18 months ago, Steve Jobs put his reputation and possibly the future of Apple on the line, betting the company would sell 10 million iPhones in 2008 and revolutionize mobile computing. So far this year, somewhere between 2 and 3 million iPhones have been sold, and I had to wonder as I passed the guy on the milk crate wearing the hoodie over his head who wanted 43 cents—why? I didn't know then, but Apple did.

She actually took notes with a pen and paper like Lois Lane or something!

A year after lining up around the block in the afternoon heat for a $600 phone and a two-year contract with a carrier of dubious quality, hundreds and hundreds waited to pay $400 less for another two years of more bars in more places, but very few places with four bars. The guy on the left in the above picture wasn't as interested in taking to that reporter, as he had been standing there since 10:00 PM. Wednesday. He had camped in a tent for two days, making friends with both Apple Store employees and urban nomads alike, and starting to smell like the latter by this morning.

At just before 8:00 AM, the cheers and applause started from the inside going out. Maybe it was for the media, but the Apple Store employees looked happy. As for the reporters, plenty of news reporters fronting perfect-teeth-and-hair commented on video. Tech reporters dressed in dark colors snapped pictures. I saw a couple of guys in Wired t-shirts that I have not been given, let alone an office and a personal assistant. Robert Scoble was there doing videos with questionable production values. Then, the first group of elect were ushered into the store to get their new phones.

Up Stockton Street and beyond

Walking the line and sampling stories, a minority of those were waiting to upgrade to new phones, but many more were new buyers. If San Francisco is indicative of the other cities—a scary though in most circumstances—the iPhone 3G is bringing in more new people, good for both AT&T and Apple. Reasons for getting an iPhone 3G are in keeping with recent surveys. Buyers of iPhones want 3G, GPS, real web browsing, media playing. Being San Francisco, the demographics of the crowd were ethnically diverse with plenty of piercings and tats, mixed in among the nerds and just people. It was a lot like last year.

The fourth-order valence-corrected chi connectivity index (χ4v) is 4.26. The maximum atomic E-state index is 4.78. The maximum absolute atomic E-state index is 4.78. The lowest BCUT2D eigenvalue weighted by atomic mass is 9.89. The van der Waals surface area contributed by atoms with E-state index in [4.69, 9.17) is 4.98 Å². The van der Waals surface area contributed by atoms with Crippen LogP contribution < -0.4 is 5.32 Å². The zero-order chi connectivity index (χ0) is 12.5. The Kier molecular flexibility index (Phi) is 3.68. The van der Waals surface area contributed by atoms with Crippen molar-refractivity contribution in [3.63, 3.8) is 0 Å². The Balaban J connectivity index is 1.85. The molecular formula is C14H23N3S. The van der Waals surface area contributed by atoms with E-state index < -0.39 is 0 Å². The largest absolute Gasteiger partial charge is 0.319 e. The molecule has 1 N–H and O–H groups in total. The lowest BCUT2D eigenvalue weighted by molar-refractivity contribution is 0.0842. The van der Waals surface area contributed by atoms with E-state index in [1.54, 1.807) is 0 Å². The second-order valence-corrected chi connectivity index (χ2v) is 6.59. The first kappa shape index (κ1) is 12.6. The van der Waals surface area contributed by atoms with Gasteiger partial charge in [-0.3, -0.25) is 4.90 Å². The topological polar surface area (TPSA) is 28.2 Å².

If you want your product mentioned, send girls in t-shirts to the event

One thing that was different from the line last year was developers. You had several makers of location-aware social networking applications handing out info. I picked up literature from limbo and goodrec, but being antisocial, they won't do me much good. I also spoke with two girls from vSNAX, the "free mobile video service that will offer news, gossip, weather, sports highlights, short films and more.”

"Hi, I write for Ars Technica, a technology web site recently acquired by Condé Nast for millions and millions of dollars and—you have no idea what I'm talking about—so what are you doing here?"

"We're handing out screen cleaners."

"Okay, then."

All the way down O'Farrell

At the rate the line was moving, it looked like these people were going to be there for awhile. Forget about those promises of 15 minutes per customer. The line only moved once in the 45 minutes I was there. If I wanted an iPhone 3G, it looked like AT&T was the better bet, so I went home.